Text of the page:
ANF backs calls for rural and remote health workforce funding

Monday 17th June, 2013

Australia’s largest health union, the Australian Nursing Federation (ANF), has backed a new push for additional health workforce funding for rural and remote regions.

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The Australian Rural Health Education Network (ARHEN) announced today that it will meet with Government and Coalition MPs this week for a “pre-election commitment in relation to five priorities which aim to enhance and increase the health workforce in rural and remote areas”, including nursing, allied health and dentistry.

ANF Assistant Secretary, Yvonne Chaperon, said today ARHEN’s call for more funding aligns with the ANF’s ongoing campaign to find funding solutions to address Australia’s nursing and midwifery crisis, particularly in high-need rural and remote communities.

Extreme concern over shortage of highly-trained nurses, midwives

“The ANF continues to be extremely concerned by the increasing shortage of highly-trained nurses and midwives and the limited employment opportunities for Australia’s graduate nurses and midwives,” Ms Chaperon said.

“As a nation, we need to urgently start building a future nursing and midwifery workforce to replace the current staff, retiring over the next 15 to 20 years, with 90,000 highly trained nurses expected to retire. That’s why it is crucial that more nursing and midwifery graduates are employed in order to build a sustainable workforce into the future.

Not enough incentives for rural practice

“Rural and remote communities are areas of real need for highly-trained nursing and midwifery professionals, resulting in increased workloads for the existing nursing workforce, which continues to compromise the care delivered to these communities.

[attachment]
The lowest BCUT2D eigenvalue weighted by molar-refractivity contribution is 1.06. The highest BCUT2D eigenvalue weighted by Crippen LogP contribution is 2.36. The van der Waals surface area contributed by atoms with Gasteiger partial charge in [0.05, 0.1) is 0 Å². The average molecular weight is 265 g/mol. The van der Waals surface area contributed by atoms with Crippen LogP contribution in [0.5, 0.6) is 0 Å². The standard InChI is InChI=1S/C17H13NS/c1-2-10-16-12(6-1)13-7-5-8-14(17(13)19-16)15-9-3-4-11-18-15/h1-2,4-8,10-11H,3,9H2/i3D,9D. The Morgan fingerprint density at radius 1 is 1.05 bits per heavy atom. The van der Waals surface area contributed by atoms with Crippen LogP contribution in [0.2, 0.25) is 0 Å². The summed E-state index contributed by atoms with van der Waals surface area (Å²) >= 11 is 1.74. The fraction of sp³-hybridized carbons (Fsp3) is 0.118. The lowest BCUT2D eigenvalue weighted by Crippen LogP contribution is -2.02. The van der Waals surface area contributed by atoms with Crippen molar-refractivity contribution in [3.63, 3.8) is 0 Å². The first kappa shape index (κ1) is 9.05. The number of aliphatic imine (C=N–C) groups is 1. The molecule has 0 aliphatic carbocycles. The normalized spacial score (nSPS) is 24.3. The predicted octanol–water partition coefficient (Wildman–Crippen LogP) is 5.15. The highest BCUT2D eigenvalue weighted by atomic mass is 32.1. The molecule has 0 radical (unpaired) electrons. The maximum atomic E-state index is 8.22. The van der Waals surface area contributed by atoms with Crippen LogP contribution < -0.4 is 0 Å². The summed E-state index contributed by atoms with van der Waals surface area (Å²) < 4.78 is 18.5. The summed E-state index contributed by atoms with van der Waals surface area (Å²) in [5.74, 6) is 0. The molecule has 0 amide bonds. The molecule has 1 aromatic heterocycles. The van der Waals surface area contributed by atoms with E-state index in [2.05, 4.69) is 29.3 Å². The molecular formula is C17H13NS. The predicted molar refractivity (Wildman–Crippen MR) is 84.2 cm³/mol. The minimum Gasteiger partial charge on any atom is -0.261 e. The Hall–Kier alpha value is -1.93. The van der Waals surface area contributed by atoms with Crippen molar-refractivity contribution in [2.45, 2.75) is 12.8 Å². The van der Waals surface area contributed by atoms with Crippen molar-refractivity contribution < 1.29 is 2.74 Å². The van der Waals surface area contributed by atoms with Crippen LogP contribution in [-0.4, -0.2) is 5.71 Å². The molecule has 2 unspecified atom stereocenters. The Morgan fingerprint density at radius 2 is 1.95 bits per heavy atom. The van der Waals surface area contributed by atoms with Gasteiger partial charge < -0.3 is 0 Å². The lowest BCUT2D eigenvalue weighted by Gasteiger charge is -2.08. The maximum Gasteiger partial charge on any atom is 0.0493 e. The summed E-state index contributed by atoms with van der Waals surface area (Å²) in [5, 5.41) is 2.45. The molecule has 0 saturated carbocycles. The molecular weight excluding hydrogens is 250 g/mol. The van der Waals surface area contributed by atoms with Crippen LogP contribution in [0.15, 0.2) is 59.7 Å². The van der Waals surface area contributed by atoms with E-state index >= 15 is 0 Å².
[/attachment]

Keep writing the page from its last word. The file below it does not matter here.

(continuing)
“Highly-trained nurses midwives are vital in delivering safe patient care throughout regional and remote communities, which more often than not experience limited access to health services, yet there just aren’t enough incentives to allow nurses and midwives to move into rural practice.

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In the lead-up to the September election, Ms Chaperon said the ANF will work with the Federal Government, the Opposition, key Independent MPs and health and aged care stakeholders to develop and implement career pathways for nurses and midwives in communities across the country experiencing high workforce shortages.

The ANF has already put forward several solutions to address the nursing and midwifery shortage including graduate programs being offered in “non-traditional” areas such as aged care and primary care and the removal of HECS fees as an incentive for nursing and midwifery graduates to work in short staffed areas, such as rural and remote communities.

“The ANF is urging all the parties to make safe patient care for all Australians a top priority at the upcoming election by working together on the very important issue of nurse and midwife shortages and the underemployment of graduates,” Ms Chaperon added.

How the media reported the ANF position